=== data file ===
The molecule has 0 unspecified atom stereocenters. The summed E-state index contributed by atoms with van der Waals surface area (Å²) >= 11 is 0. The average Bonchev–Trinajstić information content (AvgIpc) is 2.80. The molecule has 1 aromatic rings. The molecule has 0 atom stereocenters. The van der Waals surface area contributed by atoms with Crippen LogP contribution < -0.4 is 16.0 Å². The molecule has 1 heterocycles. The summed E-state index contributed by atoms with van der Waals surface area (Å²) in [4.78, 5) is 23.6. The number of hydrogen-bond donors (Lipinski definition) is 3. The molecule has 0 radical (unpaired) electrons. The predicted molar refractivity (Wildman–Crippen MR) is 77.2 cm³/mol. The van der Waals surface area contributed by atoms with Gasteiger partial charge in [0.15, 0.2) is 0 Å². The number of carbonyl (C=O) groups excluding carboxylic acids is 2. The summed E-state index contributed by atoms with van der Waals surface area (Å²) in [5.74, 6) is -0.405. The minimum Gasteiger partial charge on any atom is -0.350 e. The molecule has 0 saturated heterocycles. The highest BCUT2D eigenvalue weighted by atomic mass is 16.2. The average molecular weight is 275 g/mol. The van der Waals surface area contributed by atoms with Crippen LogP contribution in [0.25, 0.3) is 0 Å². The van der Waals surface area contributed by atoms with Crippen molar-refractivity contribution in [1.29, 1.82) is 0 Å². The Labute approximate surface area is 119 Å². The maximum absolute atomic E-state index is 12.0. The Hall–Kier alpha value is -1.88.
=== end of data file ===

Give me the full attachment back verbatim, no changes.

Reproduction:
The molecule has 0 unspecified atom stereocenters. The summed E-state index contributed by atoms with van der Waals surface area (Å²) >= 11 is 0. The average Bonchev–Trinajstić information content (AvgIpc) is 2.80. The molecule has 1 aromatic rings. The molecule has 0 atom stereocenters. The van der Waals surface area contributed by atoms with Crippen LogP contribution < -0.4 is 16.0 Å². The molecule has 1 heterocycles. The summed E-state index contributed by atoms with van der Waals surface area (Å²) in [4.78, 5) is 23.6. The number of hydrogen-bond donors (Lipinski definition) is 3. The molecule has 0 radical (unpaired) electrons. The predicted molar refractivity (Wildman–Crippen MR) is 77.2 cm³/mol. The van der Waals surface area contributed by atoms with Gasteiger partial charge in [0.15, 0.2) is 0 Å². The number of carbonyl (C=O) groups excluding carboxylic acids is 2. The summed E-state index contributed by atoms with van der Waals surface area (Å²) in [5.74, 6) is -0.405. The minimum Gasteiger partial charge on any atom is -0.350 e. The molecule has 0 saturated heterocycles. The highest BCUT2D eigenvalue weighted by atomic mass is 16.2. The average molecular weight is 275 g/mol. The van der Waals surface area contributed by atoms with Crippen LogP contribution in [0.25, 0.3) is 0 Å². The van der Waals surface area contributed by atoms with Crippen molar-refractivity contribution in [1.29, 1.82) is 0 Å². The Labute approximate surface area is 119 Å². The maximum absolute atomic E-state index is 12.0. The Hall–Kier alpha value is -1.88.